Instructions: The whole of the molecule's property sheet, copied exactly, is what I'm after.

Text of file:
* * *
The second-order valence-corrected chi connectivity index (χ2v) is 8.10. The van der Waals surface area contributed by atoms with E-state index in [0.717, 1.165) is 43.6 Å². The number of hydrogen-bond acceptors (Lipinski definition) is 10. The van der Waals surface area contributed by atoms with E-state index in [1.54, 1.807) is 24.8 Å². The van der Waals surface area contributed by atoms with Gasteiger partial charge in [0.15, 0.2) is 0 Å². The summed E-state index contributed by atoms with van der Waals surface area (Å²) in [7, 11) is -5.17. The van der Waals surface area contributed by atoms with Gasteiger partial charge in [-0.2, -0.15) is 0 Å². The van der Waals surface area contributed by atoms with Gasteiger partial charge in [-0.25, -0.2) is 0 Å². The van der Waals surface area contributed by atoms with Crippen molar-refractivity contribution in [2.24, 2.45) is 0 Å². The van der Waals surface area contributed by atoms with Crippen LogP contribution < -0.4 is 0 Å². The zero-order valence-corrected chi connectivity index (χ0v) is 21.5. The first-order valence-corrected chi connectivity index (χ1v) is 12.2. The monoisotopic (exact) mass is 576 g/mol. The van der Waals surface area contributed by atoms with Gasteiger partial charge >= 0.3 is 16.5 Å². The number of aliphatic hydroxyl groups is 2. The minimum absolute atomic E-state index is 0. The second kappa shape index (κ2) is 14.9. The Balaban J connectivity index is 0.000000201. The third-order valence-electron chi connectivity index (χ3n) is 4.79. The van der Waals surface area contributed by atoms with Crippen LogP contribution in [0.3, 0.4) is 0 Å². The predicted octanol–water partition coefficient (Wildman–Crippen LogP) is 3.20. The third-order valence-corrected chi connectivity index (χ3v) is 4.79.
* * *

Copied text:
The second-order valence-corrected chi connectivity index (χ2v) is 8.10. The van der Waals surface area contributed by atoms with E-state index in [0.717, 1.165) is 43.6 Å². The number of hydrogen-bond acceptors (Lipinski definition) is 10. The van der Waals surface area contributed by atoms with E-state index in [1.54, 1.807) is 24.8 Å². The van der Waals surface area contributed by atoms with Gasteiger partial charge in [0.15, 0.2) is 0 Å². The summed E-state index contributed by atoms with van der Waals surface area (Å²) in [7, 11) is -5.17. The van der Waals surface area contributed by atoms with Gasteiger partial charge in [-0.2, -0.15) is 0 Å². The van der Waals surface area contributed by atoms with Gasteiger partial charge in [-0.25, -0.2) is 0 Å². The van der Waals surface area contributed by atoms with Crippen molar-refractivity contribution in [2.24, 2.45) is 0 Å². The van der Waals surface area contributed by atoms with Crippen LogP contribution < -0.4 is 0 Å². The zero-order valence-corrected chi connectivity index (χ0v) is 21.5. The first-order valence-corrected chi connectivity index (χ1v) is 12.2. The monoisotopic (exact) mass is 576 g/mol. The van der Waals surface area contributed by atoms with Gasteiger partial charge >= 0.3 is 16.5 Å². The number of aliphatic hydroxyl groups is 2. The minimum absolute atomic E-state index is 0. The second kappa shape index (κ2) is 14.9. The Balaban J connectivity index is 0.000000201. The third-order valence-electron chi connectivity index (χ3n) is 4.79. The van der Waals surface area contributed by atoms with Crippen LogP contribution in [0.3, 0.4) is 0 Å². The predicted octanol–water partition coefficient (Wildman–Crippen LogP) is 3.20. The third-order valence-corrected chi connectivity index (χ3v) is 4.79.